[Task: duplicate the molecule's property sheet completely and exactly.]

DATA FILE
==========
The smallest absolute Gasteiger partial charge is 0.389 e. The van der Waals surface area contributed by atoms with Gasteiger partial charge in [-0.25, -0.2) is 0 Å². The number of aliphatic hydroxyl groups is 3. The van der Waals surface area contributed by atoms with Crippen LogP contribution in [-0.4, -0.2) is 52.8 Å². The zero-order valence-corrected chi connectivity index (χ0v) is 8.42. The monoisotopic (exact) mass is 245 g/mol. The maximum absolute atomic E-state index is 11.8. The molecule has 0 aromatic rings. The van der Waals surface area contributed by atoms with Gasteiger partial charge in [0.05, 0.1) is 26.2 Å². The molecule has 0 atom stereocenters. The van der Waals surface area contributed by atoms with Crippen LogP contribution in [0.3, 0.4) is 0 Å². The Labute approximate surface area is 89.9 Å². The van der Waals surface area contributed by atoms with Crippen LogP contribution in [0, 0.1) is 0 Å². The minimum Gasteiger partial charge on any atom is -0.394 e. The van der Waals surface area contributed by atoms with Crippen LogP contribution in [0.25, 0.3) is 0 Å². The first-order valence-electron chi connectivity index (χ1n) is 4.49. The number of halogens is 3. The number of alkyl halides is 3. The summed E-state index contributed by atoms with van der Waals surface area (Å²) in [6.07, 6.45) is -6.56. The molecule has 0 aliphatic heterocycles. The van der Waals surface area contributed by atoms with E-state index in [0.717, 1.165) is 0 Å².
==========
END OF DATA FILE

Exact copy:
The smallest absolute Gasteiger partial charge is 0.389 e. The van der Waals surface area contributed by atoms with Gasteiger partial charge in [-0.25, -0.2) is 0 Å². The number of aliphatic hydroxyl groups is 3. The van der Waals surface area contributed by atoms with Crippen LogP contribution in [-0.4, -0.2) is 52.8 Å². The zero-order valence-corrected chi connectivity index (χ0v) is 8.42. The monoisotopic (exact) mass is 245 g/mol. The maximum absolute atomic E-state index is 11.8. The molecule has 0 aromatic rings. The van der Waals surface area contributed by atoms with Gasteiger partial charge in [0.05, 0.1) is 26.2 Å². The molecule has 0 atom stereocenters. The van der Waals surface area contributed by atoms with Crippen LogP contribution in [0.3, 0.4) is 0 Å². The Labute approximate surface area is 89.9 Å². The van der Waals surface area contributed by atoms with Crippen LogP contribution in [0, 0.1) is 0 Å². The minimum Gasteiger partial charge on any atom is -0.394 e. The van der Waals surface area contributed by atoms with Crippen LogP contribution in [0.25, 0.3) is 0 Å². The first-order valence-electron chi connectivity index (χ1n) is 4.49. The number of halogens is 3. The number of alkyl halides is 3. The summed E-state index contributed by atoms with van der Waals surface area (Å²) in [6.07, 6.45) is -6.56. The molecule has 0 aliphatic heterocycles. The van der Waals surface area contributed by atoms with E-state index in [0.717, 1.165) is 0 Å².